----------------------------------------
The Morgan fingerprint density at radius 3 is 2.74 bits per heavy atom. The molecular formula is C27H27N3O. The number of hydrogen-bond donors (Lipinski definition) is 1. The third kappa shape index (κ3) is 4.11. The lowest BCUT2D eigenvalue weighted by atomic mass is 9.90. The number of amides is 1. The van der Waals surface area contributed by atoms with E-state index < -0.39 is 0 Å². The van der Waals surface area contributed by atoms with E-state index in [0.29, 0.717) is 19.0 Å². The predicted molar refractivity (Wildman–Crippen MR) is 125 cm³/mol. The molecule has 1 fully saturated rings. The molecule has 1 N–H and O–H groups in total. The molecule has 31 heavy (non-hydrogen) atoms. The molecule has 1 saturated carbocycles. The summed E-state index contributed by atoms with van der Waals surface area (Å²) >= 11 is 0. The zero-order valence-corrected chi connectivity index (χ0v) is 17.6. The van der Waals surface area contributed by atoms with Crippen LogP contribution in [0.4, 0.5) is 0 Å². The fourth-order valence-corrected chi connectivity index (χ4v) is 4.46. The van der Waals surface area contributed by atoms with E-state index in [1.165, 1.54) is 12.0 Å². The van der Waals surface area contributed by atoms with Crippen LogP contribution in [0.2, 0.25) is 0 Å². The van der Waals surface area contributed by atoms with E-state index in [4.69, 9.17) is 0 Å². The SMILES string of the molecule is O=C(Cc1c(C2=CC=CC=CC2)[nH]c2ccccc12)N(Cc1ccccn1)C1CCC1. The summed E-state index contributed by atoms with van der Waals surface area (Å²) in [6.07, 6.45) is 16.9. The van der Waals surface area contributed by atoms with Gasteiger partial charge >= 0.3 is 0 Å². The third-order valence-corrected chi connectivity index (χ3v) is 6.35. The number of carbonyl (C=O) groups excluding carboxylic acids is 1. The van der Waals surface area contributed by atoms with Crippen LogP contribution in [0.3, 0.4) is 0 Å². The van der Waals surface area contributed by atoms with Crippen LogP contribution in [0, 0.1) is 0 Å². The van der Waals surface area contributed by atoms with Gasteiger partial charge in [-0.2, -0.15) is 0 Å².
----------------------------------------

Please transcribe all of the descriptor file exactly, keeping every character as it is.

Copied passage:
The Morgan fingerprint density at radius 3 is 2.74 bits per heavy atom. The molecular formula is C27H27N3O. The number of hydrogen-bond donors (Lipinski definition) is 1. The third kappa shape index (κ3) is 4.11. The lowest BCUT2D eigenvalue weighted by atomic mass is 9.90. The number of amides is 1. The van der Waals surface area contributed by atoms with E-state index < -0.39 is 0 Å². The van der Waals surface area contributed by atoms with E-state index in [0.29, 0.717) is 19.0 Å². The predicted molar refractivity (Wildman–Crippen MR) is 125 cm³/mol. The molecule has 1 fully saturated rings. The molecule has 1 N–H and O–H groups in total. The molecule has 31 heavy (non-hydrogen) atoms. The molecule has 1 saturated carbocycles. The summed E-state index contributed by atoms with van der Waals surface area (Å²) >= 11 is 0. The zero-order valence-corrected chi connectivity index (χ0v) is 17.6. The van der Waals surface area contributed by atoms with Crippen LogP contribution in [0.4, 0.5) is 0 Å². The fourth-order valence-corrected chi connectivity index (χ4v) is 4.46. The van der Waals surface area contributed by atoms with E-state index in [1.165, 1.54) is 12.0 Å². The van der Waals surface area contributed by atoms with Crippen LogP contribution in [0.2, 0.25) is 0 Å². The van der Waals surface area contributed by atoms with E-state index in [4.69, 9.17) is 0 Å². The SMILES string of the molecule is O=C(Cc1c(C2=CC=CC=CC2)[nH]c2ccccc12)N(Cc1ccccn1)C1CCC1. The summed E-state index contributed by atoms with van der Waals surface area (Å²) in [6.07, 6.45) is 16.9. The van der Waals surface area contributed by atoms with Gasteiger partial charge >= 0.3 is 0 Å². The third-order valence-corrected chi connectivity index (χ3v) is 6.35. The number of carbonyl (C=O) groups excluding carboxylic acids is 1. The van der Waals surface area contributed by atoms with Crippen LogP contribution in [0.3, 0.4) is 0 Å². The van der Waals surface area contributed by atoms with Crippen LogP contribution in [0, 0.1) is 0 Å². The van der Waals surface area contributed by atoms with Gasteiger partial charge in [-0.2, -0.15) is 0 Å².